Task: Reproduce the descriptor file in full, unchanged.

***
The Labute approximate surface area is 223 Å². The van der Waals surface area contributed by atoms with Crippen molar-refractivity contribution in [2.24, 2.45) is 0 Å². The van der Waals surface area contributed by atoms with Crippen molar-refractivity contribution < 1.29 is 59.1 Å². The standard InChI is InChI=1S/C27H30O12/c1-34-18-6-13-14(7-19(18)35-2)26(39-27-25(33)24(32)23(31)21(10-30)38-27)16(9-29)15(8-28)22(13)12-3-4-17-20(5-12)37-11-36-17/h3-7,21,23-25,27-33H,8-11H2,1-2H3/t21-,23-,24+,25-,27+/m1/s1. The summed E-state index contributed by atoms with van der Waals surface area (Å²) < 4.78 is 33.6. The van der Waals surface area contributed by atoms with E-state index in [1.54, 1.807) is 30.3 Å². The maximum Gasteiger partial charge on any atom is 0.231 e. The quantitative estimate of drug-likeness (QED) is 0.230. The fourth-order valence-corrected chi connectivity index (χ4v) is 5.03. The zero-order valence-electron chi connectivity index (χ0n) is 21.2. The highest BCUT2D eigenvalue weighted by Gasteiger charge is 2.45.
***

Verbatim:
The Labute approximate surface area is 223 Å². The van der Waals surface area contributed by atoms with Crippen molar-refractivity contribution in [2.24, 2.45) is 0 Å². The van der Waals surface area contributed by atoms with Crippen molar-refractivity contribution < 1.29 is 59.1 Å². The standard InChI is InChI=1S/C27H30O12/c1-34-18-6-13-14(7-19(18)35-2)26(39-27-25(33)24(32)23(31)21(10-30)38-27)16(9-29)15(8-28)22(13)12-3-4-17-20(5-12)37-11-36-17/h3-7,21,23-25,27-33H,8-11H2,1-2H3/t21-,23-,24+,25-,27+/m1/s1. The summed E-state index contributed by atoms with van der Waals surface area (Å²) < 4.78 is 33.6. The van der Waals surface area contributed by atoms with E-state index in [1.54, 1.807) is 30.3 Å². The maximum Gasteiger partial charge on any atom is 0.231 e. The quantitative estimate of drug-likeness (QED) is 0.230. The fourth-order valence-corrected chi connectivity index (χ4v) is 5.03. The zero-order valence-electron chi connectivity index (χ0n) is 21.2. The highest BCUT2D eigenvalue weighted by Gasteiger charge is 2.45.